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Feds list two Arizona fish as endangered, name 710 miles of ‘critical habitat’

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WASHINGTON – The U.S. Fish and Wildlife Service downgraded two fish species to endangered Thursday, designating more than 700 miles of Arizona and New Mexico waterways as critical habitat in the process.

The designation means the spikedace and the loach minnow, previously listed as threatened species, are now considered in danger of extinction through loss of habitat and threats from nonnative predators.

The move designates hundreds of miles in Apache, Cochise, Gila, Graham, Greenlee, Pinal and Yavapai counties in Arizona, as well as parts of New Mexico, as critical habitat for the 3-inch fish. That means agency approval will be needed for projects in the area.

Conservation groups welcomed the move, which they said gives the species a chance at recovery.

“These fish really are in trouble, so we’re glad to see that’s being recognized,” said Noah Greenwald, the Center for Biological Diversity‘s endangered species program director.

“You really can’t protect and recover endangered species without protecting the places they live,” he said.

But Ben Alteneder of the Arizona Wildlife Federation noted that the service’s designation Thursday excluded habitat on tribal lands, on Fort Huachuca and on private land owned by the mining company Freeport-McMoRan.

“In reality, we need those private land owners to help us facilitate the safe recovery of those species,” Alteneder said.

The fish are close to extinction in part because of predation by nonnative species. Steve Spangle, a Fish and Wildlife Service field supervisor, said the spikedace and loach minnow never developed characteristics to evade predators, leaving them vulnerable when settlers introduced other species – or “big fish that eat little fish.”

“They’re very vulnerable,” Spangle said. “They’re essentially sitting ducks.”

He said the fish have also lost habitat to dams, mining, livestock grazing and other activities.

“These fish are adapted to free-falling creeks. When they become lakes – for instance behind a dam – that is no longer suitable for these two fish,” he said.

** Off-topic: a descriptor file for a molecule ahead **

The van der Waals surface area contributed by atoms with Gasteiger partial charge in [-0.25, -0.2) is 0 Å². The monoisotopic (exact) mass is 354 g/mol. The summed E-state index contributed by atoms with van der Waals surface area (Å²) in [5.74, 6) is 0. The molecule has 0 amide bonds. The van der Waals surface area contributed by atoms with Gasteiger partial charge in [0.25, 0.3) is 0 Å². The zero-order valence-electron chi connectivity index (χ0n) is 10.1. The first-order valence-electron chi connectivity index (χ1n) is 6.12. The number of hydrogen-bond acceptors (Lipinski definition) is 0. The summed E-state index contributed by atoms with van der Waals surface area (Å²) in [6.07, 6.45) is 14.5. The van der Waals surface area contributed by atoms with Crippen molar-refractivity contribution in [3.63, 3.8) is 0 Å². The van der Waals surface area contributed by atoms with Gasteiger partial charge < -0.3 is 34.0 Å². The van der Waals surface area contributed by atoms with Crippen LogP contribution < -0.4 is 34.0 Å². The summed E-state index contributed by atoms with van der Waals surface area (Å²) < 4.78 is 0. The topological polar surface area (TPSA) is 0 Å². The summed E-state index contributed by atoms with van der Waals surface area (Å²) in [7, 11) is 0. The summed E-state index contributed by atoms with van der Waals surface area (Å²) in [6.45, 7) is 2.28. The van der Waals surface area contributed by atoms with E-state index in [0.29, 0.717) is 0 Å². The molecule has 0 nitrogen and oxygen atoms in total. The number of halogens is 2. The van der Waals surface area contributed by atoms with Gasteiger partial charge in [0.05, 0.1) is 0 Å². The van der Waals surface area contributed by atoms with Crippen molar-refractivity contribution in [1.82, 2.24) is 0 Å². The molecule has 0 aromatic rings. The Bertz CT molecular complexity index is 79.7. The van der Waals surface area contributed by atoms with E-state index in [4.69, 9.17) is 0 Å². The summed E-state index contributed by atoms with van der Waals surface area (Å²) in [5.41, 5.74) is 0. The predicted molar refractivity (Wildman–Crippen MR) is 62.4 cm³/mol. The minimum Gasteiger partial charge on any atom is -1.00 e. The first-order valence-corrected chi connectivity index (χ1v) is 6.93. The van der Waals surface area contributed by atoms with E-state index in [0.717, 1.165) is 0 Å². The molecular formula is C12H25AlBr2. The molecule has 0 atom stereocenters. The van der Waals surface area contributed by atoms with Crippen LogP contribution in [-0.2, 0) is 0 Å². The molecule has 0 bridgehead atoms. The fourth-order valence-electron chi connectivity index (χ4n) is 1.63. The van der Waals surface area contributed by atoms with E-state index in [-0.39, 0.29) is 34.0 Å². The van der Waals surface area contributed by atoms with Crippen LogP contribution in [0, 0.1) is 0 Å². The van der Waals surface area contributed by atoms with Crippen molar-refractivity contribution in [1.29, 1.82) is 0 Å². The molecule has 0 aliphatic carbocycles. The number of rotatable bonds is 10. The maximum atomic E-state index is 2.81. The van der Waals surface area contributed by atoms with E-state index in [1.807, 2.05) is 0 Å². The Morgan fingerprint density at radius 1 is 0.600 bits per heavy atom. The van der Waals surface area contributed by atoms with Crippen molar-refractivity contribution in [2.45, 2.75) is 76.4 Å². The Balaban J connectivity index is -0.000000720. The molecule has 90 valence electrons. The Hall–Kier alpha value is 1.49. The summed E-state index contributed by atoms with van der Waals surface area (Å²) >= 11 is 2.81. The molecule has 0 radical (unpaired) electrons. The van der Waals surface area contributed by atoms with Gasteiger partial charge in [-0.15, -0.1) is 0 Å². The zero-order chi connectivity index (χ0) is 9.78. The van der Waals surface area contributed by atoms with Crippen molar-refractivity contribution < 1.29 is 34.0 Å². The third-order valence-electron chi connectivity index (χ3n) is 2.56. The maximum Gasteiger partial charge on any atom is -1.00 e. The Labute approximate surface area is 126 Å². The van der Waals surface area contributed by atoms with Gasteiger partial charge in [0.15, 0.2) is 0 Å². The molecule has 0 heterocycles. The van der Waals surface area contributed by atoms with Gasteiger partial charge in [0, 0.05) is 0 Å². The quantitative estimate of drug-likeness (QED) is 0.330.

Greenwald said he was sorry that some lands had been excluded from the critical habitat list, and hopes those landowners work to help the fish recover.

“The service should monitor those areas where they’re relying on others for management,” he said. “We’ll be watching that closely.”

Tribal officials could not be reached Thursday, but a Fort Huachuca spokeswoman said the Army is already helping by reducing its groundwater consumption. Tanja Linton also said in an email that the fort has a record of managing other endangered species, “dramatically” increasing the number of lesser long-nosed bats on the base, for example.

Freeport-McMoRan said it has developed a management plan with the service that gives the spikedace and loach minnow greater benefits than would come from the critical habitat designation.

“As a result of these commitments,” said company spokesman Eric Kinneberg in an email, Freeport-McMoran land on Arizona’s Eagle Creek and San Francisco River and on New Mexico’s Gila River and Mangas and Bear creeks could be excluded from the critical habitat list.

But a property-rights advocate worried Thursday that the critical habitat designation gives the federal government “virtual veto power over any land use.”

“Habitat that is designated as critical cannot be modified in an adverse way without federal approval,” said Reed Hopper, a principle attorney for Pacific Legal Foundation. Those modifications could range from dam development down to cutting trees along a water bank, he said.

It can be a problem if the government applies the designation and its restrictions too broadly, Hopper said, noting that he has heard of people getting letters after they built fences in areas that were critical habitat for endangered birds.

“The agency can be unreasonable in its demands that a critical habitat be maintained,” Hopper said.

Alteneder said private landowners can head off the critical habitat designation and help the fish by entering into “safe-harbor” agreements with the Fish and Wildlife Service.

“That’s a tool we encourage using, and we’d be happy working with anybody on nonfederal land who would be interested in doing a safe-harbor agreement,” the service’s Spangle said.

Alteneder said there is still hope for the fish if conservation groups work to raise public awareness, noting that Apache trout and Gila trout made their way back from endangered-species status.

“It’s never a good thing when a species goes on an endangered list,” he said. “Involvement by a variety of conservation groups . . . can really move the ball forward.”